Site visit: how is pantheon// produced?

In November of last year the pantheon// committee visited our printing company, to find out how this year's edition of pantheon// will be produced sustainably. The committee talked to a representative about how paper is sourced and processed. Did you know that all paper carries a traceable sustainability certification, similar to timber products? Or that cards are embossed using machines dating back to the 50’s? 

It turns out that paper production and processing can be as much of a sustainability minefield as the problems we encounter in the built environment. The aim to produce pantheon// as sustainably as possible turned out to be more complicated than expected. In terms of paper sourcing, transportation and innovation, many printing companies are trying to offer the best options available. New technologies provide new types of paper, often made from wood alternatives like elephant grass (miscanthus) that claim to have a smaller footprint. On first glance these alternatives seem like the obvious solution to the problem, but reality is more complex. Similar to material sourcing, the total footprint of a paper product also contains transport emissions, use of ink and processing. Calculating the environmental gain of such a new paper type quickly becomes a matter of opinion. If a ‘green’ paper requires twice as much ink in printing, is it still the better choice?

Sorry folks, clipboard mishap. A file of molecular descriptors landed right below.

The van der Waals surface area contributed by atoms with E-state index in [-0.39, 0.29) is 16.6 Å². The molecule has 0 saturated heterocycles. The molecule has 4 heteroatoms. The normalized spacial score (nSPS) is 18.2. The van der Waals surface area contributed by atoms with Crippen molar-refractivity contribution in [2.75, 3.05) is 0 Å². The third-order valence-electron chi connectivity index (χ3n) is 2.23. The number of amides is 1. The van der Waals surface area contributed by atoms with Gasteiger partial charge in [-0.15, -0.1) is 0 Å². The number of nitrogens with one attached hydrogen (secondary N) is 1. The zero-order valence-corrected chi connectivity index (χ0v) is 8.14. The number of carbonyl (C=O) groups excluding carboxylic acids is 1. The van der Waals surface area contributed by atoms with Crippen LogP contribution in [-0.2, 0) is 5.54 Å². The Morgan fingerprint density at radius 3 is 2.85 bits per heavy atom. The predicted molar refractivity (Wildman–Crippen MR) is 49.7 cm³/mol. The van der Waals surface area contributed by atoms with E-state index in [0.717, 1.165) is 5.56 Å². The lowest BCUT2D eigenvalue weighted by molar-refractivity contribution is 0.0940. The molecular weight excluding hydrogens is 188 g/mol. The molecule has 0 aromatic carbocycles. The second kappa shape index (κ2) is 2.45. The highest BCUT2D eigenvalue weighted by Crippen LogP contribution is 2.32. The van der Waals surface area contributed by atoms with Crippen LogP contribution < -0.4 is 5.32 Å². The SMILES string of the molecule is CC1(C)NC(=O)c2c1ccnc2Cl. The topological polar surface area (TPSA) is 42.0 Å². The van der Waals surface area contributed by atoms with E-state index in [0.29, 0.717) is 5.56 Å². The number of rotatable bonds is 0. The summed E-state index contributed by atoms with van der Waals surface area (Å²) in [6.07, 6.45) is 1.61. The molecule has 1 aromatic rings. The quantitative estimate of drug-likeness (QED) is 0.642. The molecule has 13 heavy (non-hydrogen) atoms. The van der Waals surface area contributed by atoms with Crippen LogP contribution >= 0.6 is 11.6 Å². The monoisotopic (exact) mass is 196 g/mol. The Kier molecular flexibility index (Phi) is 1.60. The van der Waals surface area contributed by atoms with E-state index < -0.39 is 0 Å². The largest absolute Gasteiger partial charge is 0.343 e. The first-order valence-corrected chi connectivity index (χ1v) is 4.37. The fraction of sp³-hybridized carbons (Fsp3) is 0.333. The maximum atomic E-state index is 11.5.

So why do we still produce pantheon// on paper? Why not solve the entire issue by switching to digital editions altogether. Many studies have shown that reading on paper is far more efficient than reading digital articles. You tend to comprehend certain subjects better when you read it on paper. Even though reading on screen is a good and sustainable alternative, switching fully to a digital platform seems unlikely. Having a physical book, or in this case magazine, seems to have a certain value. Digital articles don’t have the same sensory experience that physical books have. Physical books represent something solid and timeless. 

The visit to the press made us realise the importance of having physical prints and the effort behind it. We experienced machines in use for over 50 years, emphasizing the timelessness of print. For the foreseeable future pantheon// will continue in print as usual, but we will have to move with the times to stay as sustainable as possible. //